One of the first theories that challenged this was a story I read as a child. In a faraway kingdom, there was a king called Kakudmi. He had a beautiful daughter, but didn’t think that anyone on earth was worthy of her hand in marriage. He decided to take his daughter to the abode of Lord Brahma to seek his advice. When they arrived, Kakudmi presented his shortlist of suitable potential sons-in-law. Lord Brahma explained that by the time Kakudmi returned to his kingdom, none of these men would be alive. Time runs differently in Brahma’s abode. One day there was equivalent to several centuries on earth. Kakudmi and his daughter returned to an earth that they didn’t recognise. Nonetheless, the story does have a happy ending for they did find a suitable groom for Kakudmi’s daughter.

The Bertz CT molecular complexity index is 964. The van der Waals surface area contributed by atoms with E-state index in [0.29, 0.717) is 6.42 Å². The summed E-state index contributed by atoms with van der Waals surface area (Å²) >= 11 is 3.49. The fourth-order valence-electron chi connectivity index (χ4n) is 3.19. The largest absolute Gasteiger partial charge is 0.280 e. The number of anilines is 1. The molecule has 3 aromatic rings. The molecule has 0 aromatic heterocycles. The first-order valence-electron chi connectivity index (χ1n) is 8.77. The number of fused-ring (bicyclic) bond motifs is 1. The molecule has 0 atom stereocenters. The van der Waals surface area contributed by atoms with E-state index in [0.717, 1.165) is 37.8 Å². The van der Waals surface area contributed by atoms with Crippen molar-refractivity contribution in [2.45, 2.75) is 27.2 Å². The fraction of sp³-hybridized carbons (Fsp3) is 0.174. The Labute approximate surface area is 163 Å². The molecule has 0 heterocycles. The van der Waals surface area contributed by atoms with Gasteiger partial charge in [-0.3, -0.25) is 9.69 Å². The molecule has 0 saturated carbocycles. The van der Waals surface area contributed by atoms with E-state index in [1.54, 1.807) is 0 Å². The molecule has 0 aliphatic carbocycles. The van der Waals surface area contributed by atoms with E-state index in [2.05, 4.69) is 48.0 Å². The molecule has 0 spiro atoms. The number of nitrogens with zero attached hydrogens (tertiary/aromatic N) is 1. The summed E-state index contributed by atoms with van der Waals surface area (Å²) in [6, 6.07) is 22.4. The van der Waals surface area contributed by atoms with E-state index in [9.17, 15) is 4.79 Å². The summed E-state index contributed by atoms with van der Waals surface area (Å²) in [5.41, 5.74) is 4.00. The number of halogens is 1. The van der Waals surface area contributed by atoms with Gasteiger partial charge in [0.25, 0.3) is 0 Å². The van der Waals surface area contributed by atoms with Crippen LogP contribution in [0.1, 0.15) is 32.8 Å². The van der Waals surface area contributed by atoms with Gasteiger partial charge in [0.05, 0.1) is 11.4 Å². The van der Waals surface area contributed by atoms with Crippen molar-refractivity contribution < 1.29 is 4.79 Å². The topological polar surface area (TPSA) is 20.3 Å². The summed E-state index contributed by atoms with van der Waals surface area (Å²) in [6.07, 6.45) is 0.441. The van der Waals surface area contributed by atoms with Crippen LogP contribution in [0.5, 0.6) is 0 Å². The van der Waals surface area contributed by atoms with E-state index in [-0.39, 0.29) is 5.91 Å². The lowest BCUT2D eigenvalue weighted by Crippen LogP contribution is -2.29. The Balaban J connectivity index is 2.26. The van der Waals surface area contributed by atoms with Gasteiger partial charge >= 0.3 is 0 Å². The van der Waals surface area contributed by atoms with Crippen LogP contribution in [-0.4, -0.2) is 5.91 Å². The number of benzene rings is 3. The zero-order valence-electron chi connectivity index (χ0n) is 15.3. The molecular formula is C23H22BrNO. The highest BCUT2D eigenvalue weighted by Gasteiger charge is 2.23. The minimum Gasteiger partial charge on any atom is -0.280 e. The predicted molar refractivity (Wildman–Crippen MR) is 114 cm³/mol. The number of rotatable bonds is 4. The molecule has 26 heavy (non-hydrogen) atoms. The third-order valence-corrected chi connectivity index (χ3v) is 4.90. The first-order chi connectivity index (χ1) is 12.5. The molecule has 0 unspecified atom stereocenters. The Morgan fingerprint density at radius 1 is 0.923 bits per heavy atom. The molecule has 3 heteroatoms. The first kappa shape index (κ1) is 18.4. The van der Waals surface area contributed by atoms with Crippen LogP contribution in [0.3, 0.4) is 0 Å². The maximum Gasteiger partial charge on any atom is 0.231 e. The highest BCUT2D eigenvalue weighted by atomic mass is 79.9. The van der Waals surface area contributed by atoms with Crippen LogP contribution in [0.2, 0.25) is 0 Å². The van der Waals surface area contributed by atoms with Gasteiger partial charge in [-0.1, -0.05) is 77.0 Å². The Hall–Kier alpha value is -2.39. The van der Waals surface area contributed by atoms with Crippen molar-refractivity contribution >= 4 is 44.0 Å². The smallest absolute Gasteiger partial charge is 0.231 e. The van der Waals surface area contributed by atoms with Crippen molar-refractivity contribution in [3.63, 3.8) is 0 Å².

So, back to this question of how do we measure time?

The normal method is this:
60 seconds = 1 minute.
60 minutes = 1 hour.
24 hours = 1 day.
It is a convention that a new day begins at midnight.

Now, in Indian philosophy, it’s a little different.
60 seconds or vinadi = 1 minute
24 vinadi = 1 naligai
2 naligai = 1 muhurta
30 muhurtas = 1 day
The first muhurta of the day begins at sunrise.

It is said that one of the most auspicious times in any day is Brahma Muhurta. It starts 2 muhurtas before sunrise. In other words, it starts approximately 96 minutes before sunrise. So, if the sun rises at 7.00am, then Brahma Muhurta starts at 5.24am and ends at 7.00am. During this time of Brahma Muhurta, the Universal Energy, which is described as ‘the energy that sustains life, providing vital energy to all living systems’ 1 is said to be at its peak. It follows, therefore, that any spiritual activity carried out during this time has a greater effect than any other part of the day.